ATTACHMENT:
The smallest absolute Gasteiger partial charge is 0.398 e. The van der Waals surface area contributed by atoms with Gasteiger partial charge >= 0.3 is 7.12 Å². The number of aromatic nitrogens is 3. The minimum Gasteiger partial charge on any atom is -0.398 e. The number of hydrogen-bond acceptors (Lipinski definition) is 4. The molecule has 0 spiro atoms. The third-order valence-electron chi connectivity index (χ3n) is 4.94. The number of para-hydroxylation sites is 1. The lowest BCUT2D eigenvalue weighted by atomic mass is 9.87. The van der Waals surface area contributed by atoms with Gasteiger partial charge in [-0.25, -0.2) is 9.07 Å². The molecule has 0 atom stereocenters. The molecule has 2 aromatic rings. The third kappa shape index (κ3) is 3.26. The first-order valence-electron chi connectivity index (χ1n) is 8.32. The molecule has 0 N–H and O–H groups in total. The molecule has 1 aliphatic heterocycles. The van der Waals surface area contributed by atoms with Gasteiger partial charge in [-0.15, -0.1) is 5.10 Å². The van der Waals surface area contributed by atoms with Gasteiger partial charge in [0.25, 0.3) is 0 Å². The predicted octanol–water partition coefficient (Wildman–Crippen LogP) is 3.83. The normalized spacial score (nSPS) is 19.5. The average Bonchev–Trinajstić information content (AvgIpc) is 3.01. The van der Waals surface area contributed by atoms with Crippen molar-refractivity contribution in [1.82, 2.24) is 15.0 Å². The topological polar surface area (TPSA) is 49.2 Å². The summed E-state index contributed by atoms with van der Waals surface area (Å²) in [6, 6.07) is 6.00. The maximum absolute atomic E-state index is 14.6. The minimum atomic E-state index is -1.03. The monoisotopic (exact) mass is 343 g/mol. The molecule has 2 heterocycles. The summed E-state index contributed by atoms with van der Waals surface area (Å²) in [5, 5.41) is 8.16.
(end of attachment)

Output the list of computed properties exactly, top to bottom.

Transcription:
The smallest absolute Gasteiger partial charge is 0.398 e. The van der Waals surface area contributed by atoms with Gasteiger partial charge >= 0.3 is 7.12 Å². The number of aromatic nitrogens is 3. The minimum Gasteiger partial charge on any atom is -0.398 e. The number of hydrogen-bond acceptors (Lipinski definition) is 4. The molecule has 0 spiro atoms. The third-order valence-electron chi connectivity index (χ3n) is 4.94. The number of para-hydroxylation sites is 1. The lowest BCUT2D eigenvalue weighted by atomic mass is 9.87. The van der Waals surface area contributed by atoms with Gasteiger partial charge in [-0.25, -0.2) is 9.07 Å². The molecule has 0 atom stereocenters. The molecule has 2 aromatic rings. The third kappa shape index (κ3) is 3.26. The first-order valence-electron chi connectivity index (χ1n) is 8.32. The molecule has 0 N–H and O–H groups in total. The molecule has 1 aliphatic heterocycles. The van der Waals surface area contributed by atoms with Gasteiger partial charge in [-0.15, -0.1) is 5.10 Å². The van der Waals surface area contributed by atoms with Gasteiger partial charge in [0.25, 0.3) is 0 Å². The predicted octanol–water partition coefficient (Wildman–Crippen LogP) is 3.83. The normalized spacial score (nSPS) is 19.5. The average Bonchev–Trinajstić information content (AvgIpc) is 3.01. The van der Waals surface area contributed by atoms with Crippen molar-refractivity contribution in [1.82, 2.24) is 15.0 Å². The topological polar surface area (TPSA) is 49.2 Å². The summed E-state index contributed by atoms with van der Waals surface area (Å²) in [6, 6.07) is 6.00. The maximum absolute atomic E-state index is 14.6. The minimum atomic E-state index is -1.03. The monoisotopic (exact) mass is 343 g/mol. The molecule has 2 heterocycles. The summed E-state index contributed by atoms with van der Waals surface area (Å²) in [5, 5.41) is 8.16.